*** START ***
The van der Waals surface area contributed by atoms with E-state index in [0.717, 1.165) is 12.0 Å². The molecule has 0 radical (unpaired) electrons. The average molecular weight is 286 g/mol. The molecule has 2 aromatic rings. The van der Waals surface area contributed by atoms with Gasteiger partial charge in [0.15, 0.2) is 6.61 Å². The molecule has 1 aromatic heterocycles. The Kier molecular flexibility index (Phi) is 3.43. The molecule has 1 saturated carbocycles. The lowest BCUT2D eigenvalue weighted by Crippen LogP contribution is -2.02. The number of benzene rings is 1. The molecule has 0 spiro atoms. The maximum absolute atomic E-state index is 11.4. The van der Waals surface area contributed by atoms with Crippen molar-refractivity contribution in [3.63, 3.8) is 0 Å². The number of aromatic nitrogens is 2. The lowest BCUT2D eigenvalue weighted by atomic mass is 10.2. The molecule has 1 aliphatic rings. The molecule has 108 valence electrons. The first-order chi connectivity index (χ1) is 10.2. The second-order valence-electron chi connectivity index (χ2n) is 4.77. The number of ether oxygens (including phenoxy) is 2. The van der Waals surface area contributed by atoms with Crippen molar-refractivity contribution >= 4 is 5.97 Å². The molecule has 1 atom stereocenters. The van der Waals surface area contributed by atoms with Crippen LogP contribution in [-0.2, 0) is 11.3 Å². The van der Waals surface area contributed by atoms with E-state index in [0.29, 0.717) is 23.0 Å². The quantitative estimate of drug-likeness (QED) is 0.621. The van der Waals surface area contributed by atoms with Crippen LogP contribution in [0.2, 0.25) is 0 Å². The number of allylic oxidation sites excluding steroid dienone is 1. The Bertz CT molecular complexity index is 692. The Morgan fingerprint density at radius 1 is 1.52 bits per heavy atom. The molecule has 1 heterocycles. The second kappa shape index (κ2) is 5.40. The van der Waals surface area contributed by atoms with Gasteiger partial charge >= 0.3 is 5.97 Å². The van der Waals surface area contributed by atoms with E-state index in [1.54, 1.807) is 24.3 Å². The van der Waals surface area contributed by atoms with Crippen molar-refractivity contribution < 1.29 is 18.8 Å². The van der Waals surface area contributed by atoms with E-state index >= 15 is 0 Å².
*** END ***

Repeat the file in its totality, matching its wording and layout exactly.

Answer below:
The van der Waals surface area contributed by atoms with E-state index in [0.717, 1.165) is 12.0 Å². The molecule has 0 radical (unpaired) electrons. The average molecular weight is 286 g/mol. The molecule has 2 aromatic rings. The van der Waals surface area contributed by atoms with Gasteiger partial charge in [0.15, 0.2) is 6.61 Å². The molecule has 1 aromatic heterocycles. The Kier molecular flexibility index (Phi) is 3.43. The molecule has 1 saturated carbocycles. The lowest BCUT2D eigenvalue weighted by Crippen LogP contribution is -2.02. The number of benzene rings is 1. The molecule has 0 spiro atoms. The maximum absolute atomic E-state index is 11.4. The van der Waals surface area contributed by atoms with Crippen molar-refractivity contribution in [3.63, 3.8) is 0 Å². The number of aromatic nitrogens is 2. The lowest BCUT2D eigenvalue weighted by atomic mass is 10.2. The molecule has 1 aliphatic rings. The molecule has 108 valence electrons. The first-order chi connectivity index (χ1) is 10.2. The second-order valence-electron chi connectivity index (χ2n) is 4.77. The number of ether oxygens (including phenoxy) is 2. The van der Waals surface area contributed by atoms with Crippen molar-refractivity contribution >= 4 is 5.97 Å². The molecule has 1 atom stereocenters. The van der Waals surface area contributed by atoms with Crippen LogP contribution in [-0.2, 0) is 11.3 Å². The van der Waals surface area contributed by atoms with E-state index in [0.29, 0.717) is 23.0 Å². The quantitative estimate of drug-likeness (QED) is 0.621. The van der Waals surface area contributed by atoms with Crippen LogP contribution in [0.2, 0.25) is 0 Å². The number of allylic oxidation sites excluding steroid dienone is 1. The Bertz CT molecular complexity index is 692. The Morgan fingerprint density at radius 1 is 1.52 bits per heavy atom. The molecule has 1 heterocycles. The second kappa shape index (κ2) is 5.40. The van der Waals surface area contributed by atoms with Gasteiger partial charge >= 0.3 is 5.97 Å². The van der Waals surface area contributed by atoms with E-state index in [1.54, 1.807) is 24.3 Å². The van der Waals surface area contributed by atoms with Crippen molar-refractivity contribution < 1.29 is 18.8 Å². The van der Waals surface area contributed by atoms with E-state index >= 15 is 0 Å².